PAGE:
Giving one week’s notice instead of two is something that many people don’t even consider doing. And for most situations, that’s a good thing!
But if you’re in a pinch, delivering a one week notice might be unavoidable. This guide will explain if it’s possible, when to consider this option, and how to go about it professionally.
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Is Giving One Week’s Notice Instead of Two Possible?
Most people are familiar with the standard “two-week notice rule.” It’s standard to provide employers with at least two weeks of advanced notice that you’re leaving, giving companies ample time to find replacements. This practice is so common that many people assume you can’t quit your job with anything less than two weeks’ notice.
However, that’s not the case.
Giving one week’s notice instead of two is possible. Contrary to popular belief, there’s nothing that forces you to give you a heads up at all! In fact, it’s the opposite in most places.
Nearly all states in the United States have at-will employment. Employees and employers can end working relationships at any time without stated cause. There are a few exceptions, such as when contracts are in place, or discriminatory practices are involved. But for the most part, you and your employer are free to sever working ties anytime.
So despite what you might hear, in most situations, there’s nothing illegal about giving only one week’s notice. But does that mean you should ignore the “standard” procedure?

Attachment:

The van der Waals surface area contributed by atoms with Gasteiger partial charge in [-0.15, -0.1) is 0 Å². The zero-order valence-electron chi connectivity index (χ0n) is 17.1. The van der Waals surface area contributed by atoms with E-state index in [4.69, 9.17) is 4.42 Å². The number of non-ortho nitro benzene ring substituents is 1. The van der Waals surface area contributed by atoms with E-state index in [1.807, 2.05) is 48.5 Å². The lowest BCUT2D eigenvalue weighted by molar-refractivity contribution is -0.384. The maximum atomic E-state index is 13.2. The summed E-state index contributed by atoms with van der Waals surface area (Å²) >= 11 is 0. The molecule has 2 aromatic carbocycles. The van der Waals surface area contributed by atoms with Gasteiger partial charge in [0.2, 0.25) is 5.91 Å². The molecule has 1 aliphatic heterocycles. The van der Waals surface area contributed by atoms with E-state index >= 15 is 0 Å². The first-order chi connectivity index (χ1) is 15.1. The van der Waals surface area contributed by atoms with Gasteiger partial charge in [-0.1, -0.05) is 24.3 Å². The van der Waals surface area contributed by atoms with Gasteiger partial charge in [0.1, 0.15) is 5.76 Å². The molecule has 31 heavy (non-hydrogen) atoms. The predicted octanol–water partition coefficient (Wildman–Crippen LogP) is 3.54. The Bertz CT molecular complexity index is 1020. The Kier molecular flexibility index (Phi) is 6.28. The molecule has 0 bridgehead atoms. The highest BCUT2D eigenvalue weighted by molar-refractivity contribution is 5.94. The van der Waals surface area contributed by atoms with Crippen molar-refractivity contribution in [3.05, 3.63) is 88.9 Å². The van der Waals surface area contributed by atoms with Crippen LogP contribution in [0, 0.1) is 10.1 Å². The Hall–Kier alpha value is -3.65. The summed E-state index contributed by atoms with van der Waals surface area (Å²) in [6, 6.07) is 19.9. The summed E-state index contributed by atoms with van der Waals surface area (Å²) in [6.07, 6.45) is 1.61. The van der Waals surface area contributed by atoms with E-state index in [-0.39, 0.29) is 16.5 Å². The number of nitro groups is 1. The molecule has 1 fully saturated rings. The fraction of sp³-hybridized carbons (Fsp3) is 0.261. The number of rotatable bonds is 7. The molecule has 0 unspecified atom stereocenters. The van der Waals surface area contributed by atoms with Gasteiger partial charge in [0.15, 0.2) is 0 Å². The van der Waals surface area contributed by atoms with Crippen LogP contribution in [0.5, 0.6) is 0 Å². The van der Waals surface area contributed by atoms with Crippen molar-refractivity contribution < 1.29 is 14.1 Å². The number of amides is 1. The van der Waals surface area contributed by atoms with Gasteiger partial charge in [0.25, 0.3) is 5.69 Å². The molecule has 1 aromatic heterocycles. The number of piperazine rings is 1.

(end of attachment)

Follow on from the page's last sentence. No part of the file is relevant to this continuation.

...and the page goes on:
Generally, the practice of giving two weeks’ notice is a courtesy. While not legally required, it’s the norm and helps maintain professionalism even after you leave.
Reasons for Doing This
There are plenty of reasons why giving one week’s notice instead of two is acceptable (or even unavoidable).
Your current employer may have objections, and they may not like the short warning of your departure. But it may be the proper course of action in the following scenarios.
1. You Need to Start a New Job Immediately
This reason is one of the most common for breaking the “two-week rule.”
Most people search for new jobs while they already have employment. Having a gap in income isn’t ideal, so you might secretly start the job hunt before letting your current company know.
In an ideal situation, you would have the chance to negotiate your start date with the new organization. However, that’s not always possible. Some hiring managers need people to start immediately, giving you little wiggle room to go by the books.
When that happens, it’s perfectly understandable to only give a one week notice.
2. Personal or Family Emergencies
When it comes to family, personal illness, or other emergencies, providing courtesies to your employer is usually the last thing on your mind. That’s fine. Family and health come first.
Perhaps a personal emergency forces you to take significant time off or move to a new location. Whatever the case, you often don’t have time to plan much. It’s always good to provide as much notice as the circumstances allow, but most managers will understand if this is why you need to give a one week’s notice instead of two.